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Can Beta Blockers Encourage Weight Gain? Aussie Study Says Yes


Apr 8, 2011

Beta blockers, which many people with diabetes take to control high blood pressure, may be one of the reasons why type 2s often tend to gain and keep weight. That's the conclusion of a study from St. Vincent's Hospital in Sydney, Australia.

Researchers there looked at 11,438 adult patients who had high blood pressure or diabetes or both. They found that the patients taking beta blockers averaged from 11 to 37 pounds heavier than those not taking beta blockers. The beta blocker users typically burned 30 to 50 percent fewer calories after meals than their non-beta blocker-taking counterparts.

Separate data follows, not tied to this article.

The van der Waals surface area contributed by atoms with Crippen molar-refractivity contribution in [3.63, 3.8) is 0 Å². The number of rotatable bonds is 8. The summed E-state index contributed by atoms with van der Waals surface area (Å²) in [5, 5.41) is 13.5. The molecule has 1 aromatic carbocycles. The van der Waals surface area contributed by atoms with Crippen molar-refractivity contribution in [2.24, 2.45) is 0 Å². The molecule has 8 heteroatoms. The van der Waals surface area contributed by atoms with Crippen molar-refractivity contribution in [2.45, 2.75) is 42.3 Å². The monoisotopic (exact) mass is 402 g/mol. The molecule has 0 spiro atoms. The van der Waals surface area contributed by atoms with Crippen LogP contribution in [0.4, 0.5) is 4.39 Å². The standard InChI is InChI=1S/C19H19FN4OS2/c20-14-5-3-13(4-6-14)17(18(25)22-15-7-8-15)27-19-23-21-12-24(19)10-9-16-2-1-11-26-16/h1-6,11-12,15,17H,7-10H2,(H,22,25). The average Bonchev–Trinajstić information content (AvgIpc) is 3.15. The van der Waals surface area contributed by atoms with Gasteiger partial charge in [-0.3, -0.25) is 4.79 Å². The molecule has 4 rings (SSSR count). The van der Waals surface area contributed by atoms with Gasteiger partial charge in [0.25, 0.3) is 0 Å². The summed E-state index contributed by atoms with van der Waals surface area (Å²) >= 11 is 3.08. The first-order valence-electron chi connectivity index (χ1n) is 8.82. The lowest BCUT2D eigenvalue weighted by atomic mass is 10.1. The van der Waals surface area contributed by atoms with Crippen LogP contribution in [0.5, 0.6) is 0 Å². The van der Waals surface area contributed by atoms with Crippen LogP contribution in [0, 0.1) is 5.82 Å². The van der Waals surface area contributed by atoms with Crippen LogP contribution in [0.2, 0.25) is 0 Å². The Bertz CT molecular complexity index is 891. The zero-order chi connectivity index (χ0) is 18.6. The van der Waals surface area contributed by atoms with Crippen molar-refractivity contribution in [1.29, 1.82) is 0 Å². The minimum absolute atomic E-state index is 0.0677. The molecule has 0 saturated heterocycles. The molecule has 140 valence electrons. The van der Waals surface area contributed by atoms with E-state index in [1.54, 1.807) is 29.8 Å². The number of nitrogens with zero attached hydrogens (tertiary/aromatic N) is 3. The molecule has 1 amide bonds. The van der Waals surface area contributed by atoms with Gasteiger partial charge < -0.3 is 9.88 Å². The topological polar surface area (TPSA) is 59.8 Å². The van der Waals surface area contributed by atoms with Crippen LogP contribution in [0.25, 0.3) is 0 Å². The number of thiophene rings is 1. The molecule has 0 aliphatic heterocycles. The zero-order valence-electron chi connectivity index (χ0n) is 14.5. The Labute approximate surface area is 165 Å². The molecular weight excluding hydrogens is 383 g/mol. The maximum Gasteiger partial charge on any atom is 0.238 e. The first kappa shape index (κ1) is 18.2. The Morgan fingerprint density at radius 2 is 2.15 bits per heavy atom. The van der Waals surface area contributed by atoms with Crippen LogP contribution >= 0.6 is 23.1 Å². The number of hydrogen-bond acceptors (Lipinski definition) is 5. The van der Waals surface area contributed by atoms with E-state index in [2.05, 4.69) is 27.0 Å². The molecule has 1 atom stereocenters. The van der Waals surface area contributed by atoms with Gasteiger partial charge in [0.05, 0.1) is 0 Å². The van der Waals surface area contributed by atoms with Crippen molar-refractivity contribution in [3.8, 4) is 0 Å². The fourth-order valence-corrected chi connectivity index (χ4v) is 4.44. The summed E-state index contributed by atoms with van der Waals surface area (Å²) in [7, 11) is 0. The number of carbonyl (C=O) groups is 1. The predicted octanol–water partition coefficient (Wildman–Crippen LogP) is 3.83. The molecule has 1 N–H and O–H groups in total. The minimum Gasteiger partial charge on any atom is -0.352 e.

The research confirms what scientists have long known about beta blockers, that they often lead to weight gain in people taking them. Combined with sedentary lifestyles and poor diets, they are one more factor in the tendency to overweight, and even obesity, that challenges many type 2 people.

Beta blockers commonly associated with weight gain are atenolol and metoprolol, which have been around since the 1970s. A newer beta blocker, carvedilol, is said to carry less risk of weight gain. Other drugs that can add to weight gain include antidepressants and corticosteroids.

A synopsis of the study has been published in the International Journal of Obesity.


Categories: Beta blockers, Diabetes, Diabetes, Diets, High Blood Pressure, Obese, Overweight, poor diets, Research, sedentary lifestyles, Type 2 Issues, weight gain



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